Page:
The pace of digital transformation in the financial services industry has accelerated by leaps and bounds since the beginning of the global pandemic. But long before COVID-19 transformed our daily lives, open banking was making headway around the world. As business customers fully embrace the digitization of banking, now is the time for forward-thinking business banks to embrace open banking.
“Open banking is the biggest revolution to hit the banking industry in the last 50 years. It will level the playing field,” says Rohit Arora, CEO and Co-founder of Biz2Credit, the parent company of Biz2X. “Customers are ready for open banking and like the idea.”
What Is Open Banking?
The term “open banking” refers to the way that financial institutions can provide “open access” to a customer's financial data so account holders can more easily use digital banking services to secure financing products.
Open banking uses open APIs (application programming interfaces) designed by third-party providers (TPPs) to give financial institutions access to customers’ aggregated financial data from held-away accounts. For example, you might be able to see a customer’s insurance information, held-away bank accounts, credit card accounts, supplier accounts and inventory.
Financial services providers have long accessed some of this information from data aggregators throughout the financial ecosystem, using a process known as “screen scraping,” which requires users to share their login credentials. Compared with screen scraping, APIs offer a more secure way to share customer data, using tokenization and other security tactics to battle data breaches, Customers have control, giving case-by-case permissions for their data to be shared and gaining transparency into they allow to access that data.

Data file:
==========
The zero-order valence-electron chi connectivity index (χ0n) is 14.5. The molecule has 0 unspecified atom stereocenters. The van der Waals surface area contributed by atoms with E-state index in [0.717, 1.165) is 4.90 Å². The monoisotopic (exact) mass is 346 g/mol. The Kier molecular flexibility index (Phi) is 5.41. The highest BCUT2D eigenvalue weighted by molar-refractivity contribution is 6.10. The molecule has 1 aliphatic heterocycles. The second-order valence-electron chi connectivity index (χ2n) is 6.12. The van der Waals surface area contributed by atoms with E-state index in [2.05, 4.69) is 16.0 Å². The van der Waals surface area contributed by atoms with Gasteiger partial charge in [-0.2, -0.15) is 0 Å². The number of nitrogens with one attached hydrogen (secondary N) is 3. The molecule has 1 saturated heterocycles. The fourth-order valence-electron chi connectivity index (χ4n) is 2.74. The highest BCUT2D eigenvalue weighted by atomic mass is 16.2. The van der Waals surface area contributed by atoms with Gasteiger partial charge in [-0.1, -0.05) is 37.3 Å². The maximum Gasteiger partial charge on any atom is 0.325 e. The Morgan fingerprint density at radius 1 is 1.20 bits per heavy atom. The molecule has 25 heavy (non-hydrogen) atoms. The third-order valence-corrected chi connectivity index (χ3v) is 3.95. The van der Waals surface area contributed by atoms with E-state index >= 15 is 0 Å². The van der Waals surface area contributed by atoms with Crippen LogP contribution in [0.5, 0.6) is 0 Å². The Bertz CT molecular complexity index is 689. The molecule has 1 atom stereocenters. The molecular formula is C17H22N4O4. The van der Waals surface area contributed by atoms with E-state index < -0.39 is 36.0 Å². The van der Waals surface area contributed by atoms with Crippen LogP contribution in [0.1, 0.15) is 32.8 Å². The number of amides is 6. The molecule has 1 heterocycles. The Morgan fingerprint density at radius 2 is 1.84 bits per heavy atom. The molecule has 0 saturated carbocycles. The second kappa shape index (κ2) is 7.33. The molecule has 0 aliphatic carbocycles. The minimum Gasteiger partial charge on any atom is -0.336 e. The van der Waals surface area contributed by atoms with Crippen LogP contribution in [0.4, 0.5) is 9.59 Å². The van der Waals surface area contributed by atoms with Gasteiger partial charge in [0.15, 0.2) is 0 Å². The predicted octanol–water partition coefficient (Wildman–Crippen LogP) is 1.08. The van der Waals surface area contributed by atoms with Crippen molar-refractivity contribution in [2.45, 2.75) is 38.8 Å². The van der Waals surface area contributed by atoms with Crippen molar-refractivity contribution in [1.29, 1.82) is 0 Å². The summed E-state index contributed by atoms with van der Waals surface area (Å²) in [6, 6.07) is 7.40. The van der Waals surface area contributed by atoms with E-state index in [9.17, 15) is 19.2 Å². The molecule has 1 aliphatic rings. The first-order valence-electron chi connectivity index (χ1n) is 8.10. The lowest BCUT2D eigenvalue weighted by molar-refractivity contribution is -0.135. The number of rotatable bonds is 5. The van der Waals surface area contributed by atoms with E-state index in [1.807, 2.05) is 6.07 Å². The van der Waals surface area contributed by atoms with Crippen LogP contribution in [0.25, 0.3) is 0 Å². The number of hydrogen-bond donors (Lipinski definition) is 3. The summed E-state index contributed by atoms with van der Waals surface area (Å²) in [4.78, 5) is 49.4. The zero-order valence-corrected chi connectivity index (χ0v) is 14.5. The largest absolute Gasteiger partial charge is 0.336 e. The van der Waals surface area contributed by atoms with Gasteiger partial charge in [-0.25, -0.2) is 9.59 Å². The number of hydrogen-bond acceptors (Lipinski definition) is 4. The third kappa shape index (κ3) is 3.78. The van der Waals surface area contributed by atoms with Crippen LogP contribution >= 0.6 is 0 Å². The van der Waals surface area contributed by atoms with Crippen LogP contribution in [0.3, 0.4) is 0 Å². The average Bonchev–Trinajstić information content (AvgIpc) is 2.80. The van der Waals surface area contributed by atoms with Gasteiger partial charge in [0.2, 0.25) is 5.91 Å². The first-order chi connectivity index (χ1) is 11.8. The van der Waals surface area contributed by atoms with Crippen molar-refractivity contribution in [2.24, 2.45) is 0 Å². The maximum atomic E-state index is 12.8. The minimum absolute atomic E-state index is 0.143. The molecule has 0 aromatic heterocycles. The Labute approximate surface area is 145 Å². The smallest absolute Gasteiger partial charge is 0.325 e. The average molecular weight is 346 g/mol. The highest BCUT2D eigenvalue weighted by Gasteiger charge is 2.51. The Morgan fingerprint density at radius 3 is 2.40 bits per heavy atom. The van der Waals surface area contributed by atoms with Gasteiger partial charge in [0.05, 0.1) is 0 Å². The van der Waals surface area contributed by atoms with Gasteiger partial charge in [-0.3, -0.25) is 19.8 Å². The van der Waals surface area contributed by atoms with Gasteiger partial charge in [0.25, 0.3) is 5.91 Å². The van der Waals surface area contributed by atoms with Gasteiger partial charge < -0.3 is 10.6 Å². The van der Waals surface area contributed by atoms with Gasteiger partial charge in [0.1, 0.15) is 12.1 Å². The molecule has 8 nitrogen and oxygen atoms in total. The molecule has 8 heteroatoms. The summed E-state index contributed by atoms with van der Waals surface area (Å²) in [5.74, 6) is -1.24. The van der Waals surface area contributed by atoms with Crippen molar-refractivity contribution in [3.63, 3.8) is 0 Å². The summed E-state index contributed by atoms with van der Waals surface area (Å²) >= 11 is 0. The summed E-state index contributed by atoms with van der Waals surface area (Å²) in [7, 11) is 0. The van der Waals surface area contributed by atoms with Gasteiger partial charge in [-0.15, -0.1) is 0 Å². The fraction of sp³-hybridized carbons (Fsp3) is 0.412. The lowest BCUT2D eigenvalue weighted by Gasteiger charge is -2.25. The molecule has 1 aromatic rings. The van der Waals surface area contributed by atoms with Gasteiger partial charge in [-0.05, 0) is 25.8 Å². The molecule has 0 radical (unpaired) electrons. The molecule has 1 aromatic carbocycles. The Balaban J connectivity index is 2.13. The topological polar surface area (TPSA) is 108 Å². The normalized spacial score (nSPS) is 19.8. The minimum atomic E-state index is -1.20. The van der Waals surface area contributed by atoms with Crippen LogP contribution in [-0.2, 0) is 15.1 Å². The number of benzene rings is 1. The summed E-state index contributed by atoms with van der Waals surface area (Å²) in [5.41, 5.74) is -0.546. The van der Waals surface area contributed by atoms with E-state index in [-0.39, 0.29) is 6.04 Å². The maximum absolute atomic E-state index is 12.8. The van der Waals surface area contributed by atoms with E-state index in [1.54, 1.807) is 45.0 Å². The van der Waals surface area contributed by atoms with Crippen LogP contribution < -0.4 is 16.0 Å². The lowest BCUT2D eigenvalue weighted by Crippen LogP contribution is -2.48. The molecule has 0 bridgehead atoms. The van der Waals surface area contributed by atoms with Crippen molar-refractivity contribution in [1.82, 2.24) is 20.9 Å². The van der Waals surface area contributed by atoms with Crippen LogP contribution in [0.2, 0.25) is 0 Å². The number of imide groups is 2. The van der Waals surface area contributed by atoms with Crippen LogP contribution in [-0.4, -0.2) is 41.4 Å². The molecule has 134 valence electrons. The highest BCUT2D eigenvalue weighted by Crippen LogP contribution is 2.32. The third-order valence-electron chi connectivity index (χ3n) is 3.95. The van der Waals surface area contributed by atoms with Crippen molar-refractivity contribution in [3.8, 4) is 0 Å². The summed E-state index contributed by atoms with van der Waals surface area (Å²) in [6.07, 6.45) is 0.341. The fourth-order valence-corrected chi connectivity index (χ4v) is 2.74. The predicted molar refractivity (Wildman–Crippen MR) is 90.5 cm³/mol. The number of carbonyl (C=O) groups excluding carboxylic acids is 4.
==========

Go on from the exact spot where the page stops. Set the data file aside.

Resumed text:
Spurred by government regulatory initiatives, the Asia-Pacific region and Europe have led the pack in adopting open banking. For example, beginning in 2018 the revised Payment Services Directive (PSD2) required large EU banks to build APIs allowing third parties to access their data. In Australia, the Consumer Data Right, introduced in 2020, heralded the launch of open banking.
The concept has been slower to take hold in the US, where regulators have not issued any laws equivalent to the PSD2. However, EY ranked the US fourth in its list of the top 10 markets poised to profit from open banking, and many large banks in the US have already moved to adopt the principles of open banking (even if they aren't exactly calling it that just yet).
Open banking opens the door to greater transparency, reduced lender risk, and innovative new products and services that will create more choice for customers—and more profits for financial service providers.
Benefits of Open Banking for Business Customers
On the retail banking front, almost half (48%) of Americans aged 18 to 21 believe they will benefit from open banking. Budgeting apps such as Mint and PocketGuard that pull customers’ financial data from multiple sources have shown many consumers the value of of data sharing. EY notes that Millennials—who are a growing cohort of small business owners—are very comfortable with online financial transactions.
Open banking offers many benefits for business customers, including:
- Save money: Open banking can make it easier for small business customers to compare loans and other financial products from a variety of banks without going through a complicated loan application process for each.
- Improve access to loans and other financial products: Institutional bias prevents some small business owners from getting the capital they need. For example, Black, women and Hispanic business owners have traditionally been underserved by financial institutions. For lenders, the labor required to manually process and underwrite small business loans often outweighs the financial benefits of making the loan.
Open banking combined with digital lending platforms can solve both problems. Artificial intelligence (AI) supplied with a full range of real-time data on each borrower can create a fuller picture of risk while reducing bias. Automated loan processing saves man-hours, making small business loans more profitable.